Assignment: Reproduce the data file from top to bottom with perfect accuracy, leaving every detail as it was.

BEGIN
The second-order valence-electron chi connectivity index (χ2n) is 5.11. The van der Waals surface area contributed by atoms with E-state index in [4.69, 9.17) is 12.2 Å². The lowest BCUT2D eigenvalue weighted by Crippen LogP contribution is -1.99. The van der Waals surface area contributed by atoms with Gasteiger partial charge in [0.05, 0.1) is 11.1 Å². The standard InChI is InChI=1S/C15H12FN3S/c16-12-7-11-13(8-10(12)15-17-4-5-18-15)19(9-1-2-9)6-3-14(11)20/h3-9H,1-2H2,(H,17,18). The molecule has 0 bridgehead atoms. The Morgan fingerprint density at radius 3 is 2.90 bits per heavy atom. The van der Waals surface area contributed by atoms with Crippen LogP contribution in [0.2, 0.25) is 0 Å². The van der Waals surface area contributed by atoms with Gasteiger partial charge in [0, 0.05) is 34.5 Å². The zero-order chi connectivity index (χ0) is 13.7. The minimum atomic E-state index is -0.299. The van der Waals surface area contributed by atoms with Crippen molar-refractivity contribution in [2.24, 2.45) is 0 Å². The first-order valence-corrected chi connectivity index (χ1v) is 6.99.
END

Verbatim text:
The second-order valence-electron chi connectivity index (χ2n) is 5.11. The van der Waals surface area contributed by atoms with E-state index in [4.69, 9.17) is 12.2 Å². The lowest BCUT2D eigenvalue weighted by Crippen LogP contribution is -1.99. The van der Waals surface area contributed by atoms with Gasteiger partial charge in [0.05, 0.1) is 11.1 Å². The standard InChI is InChI=1S/C15H12FN3S/c16-12-7-11-13(8-10(12)15-17-4-5-18-15)19(9-1-2-9)6-3-14(11)20/h3-9H,1-2H2,(H,17,18). The molecule has 0 bridgehead atoms. The Morgan fingerprint density at radius 3 is 2.90 bits per heavy atom. The van der Waals surface area contributed by atoms with Crippen LogP contribution in [0.2, 0.25) is 0 Å². The van der Waals surface area contributed by atoms with Gasteiger partial charge in [0, 0.05) is 34.5 Å². The zero-order chi connectivity index (χ0) is 13.7. The minimum atomic E-state index is -0.299. The van der Waals surface area contributed by atoms with Crippen molar-refractivity contribution in [2.24, 2.45) is 0 Å². The first-order valence-corrected chi connectivity index (χ1v) is 6.99.